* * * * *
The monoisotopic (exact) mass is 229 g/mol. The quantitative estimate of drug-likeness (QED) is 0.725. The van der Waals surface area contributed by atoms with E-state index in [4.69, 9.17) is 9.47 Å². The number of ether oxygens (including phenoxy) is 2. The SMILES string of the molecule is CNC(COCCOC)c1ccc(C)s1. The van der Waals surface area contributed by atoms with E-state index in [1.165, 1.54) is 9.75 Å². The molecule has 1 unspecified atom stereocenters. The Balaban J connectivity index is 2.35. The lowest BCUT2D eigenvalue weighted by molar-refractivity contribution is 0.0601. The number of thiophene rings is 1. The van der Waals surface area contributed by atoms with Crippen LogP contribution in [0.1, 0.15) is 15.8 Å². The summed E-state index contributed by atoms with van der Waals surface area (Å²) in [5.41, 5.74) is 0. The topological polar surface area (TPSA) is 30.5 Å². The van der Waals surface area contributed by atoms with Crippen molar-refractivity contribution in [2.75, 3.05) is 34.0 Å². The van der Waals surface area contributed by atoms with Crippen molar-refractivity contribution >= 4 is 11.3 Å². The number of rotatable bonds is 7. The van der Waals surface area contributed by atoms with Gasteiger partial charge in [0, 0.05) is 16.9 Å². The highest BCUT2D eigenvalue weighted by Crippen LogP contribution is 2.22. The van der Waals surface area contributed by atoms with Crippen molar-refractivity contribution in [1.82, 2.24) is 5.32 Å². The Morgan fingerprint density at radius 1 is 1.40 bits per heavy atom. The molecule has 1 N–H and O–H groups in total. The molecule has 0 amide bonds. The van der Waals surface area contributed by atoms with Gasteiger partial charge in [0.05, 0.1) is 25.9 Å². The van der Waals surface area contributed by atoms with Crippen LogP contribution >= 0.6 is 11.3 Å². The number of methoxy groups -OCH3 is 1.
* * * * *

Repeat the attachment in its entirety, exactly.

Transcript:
The monoisotopic (exact) mass is 229 g/mol. The quantitative estimate of drug-likeness (QED) is 0.725. The van der Waals surface area contributed by atoms with E-state index in [4.69, 9.17) is 9.47 Å². The number of ether oxygens (including phenoxy) is 2. The SMILES string of the molecule is CNC(COCCOC)c1ccc(C)s1. The van der Waals surface area contributed by atoms with E-state index in [1.165, 1.54) is 9.75 Å². The molecule has 1 unspecified atom stereocenters. The Balaban J connectivity index is 2.35. The lowest BCUT2D eigenvalue weighted by molar-refractivity contribution is 0.0601. The number of thiophene rings is 1. The van der Waals surface area contributed by atoms with Crippen LogP contribution in [0.1, 0.15) is 15.8 Å². The summed E-state index contributed by atoms with van der Waals surface area (Å²) in [5.41, 5.74) is 0. The topological polar surface area (TPSA) is 30.5 Å². The van der Waals surface area contributed by atoms with Crippen molar-refractivity contribution in [2.75, 3.05) is 34.0 Å². The van der Waals surface area contributed by atoms with Crippen molar-refractivity contribution >= 4 is 11.3 Å². The number of rotatable bonds is 7. The van der Waals surface area contributed by atoms with Gasteiger partial charge in [0, 0.05) is 16.9 Å². The highest BCUT2D eigenvalue weighted by Crippen LogP contribution is 2.22. The van der Waals surface area contributed by atoms with Crippen molar-refractivity contribution in [1.82, 2.24) is 5.32 Å². The Morgan fingerprint density at radius 1 is 1.40 bits per heavy atom. The molecule has 1 N–H and O–H groups in total. The molecule has 0 amide bonds. The van der Waals surface area contributed by atoms with Gasteiger partial charge in [0.05, 0.1) is 25.9 Å². The van der Waals surface area contributed by atoms with Crippen LogP contribution >= 0.6 is 11.3 Å². The number of methoxy groups -OCH3 is 1.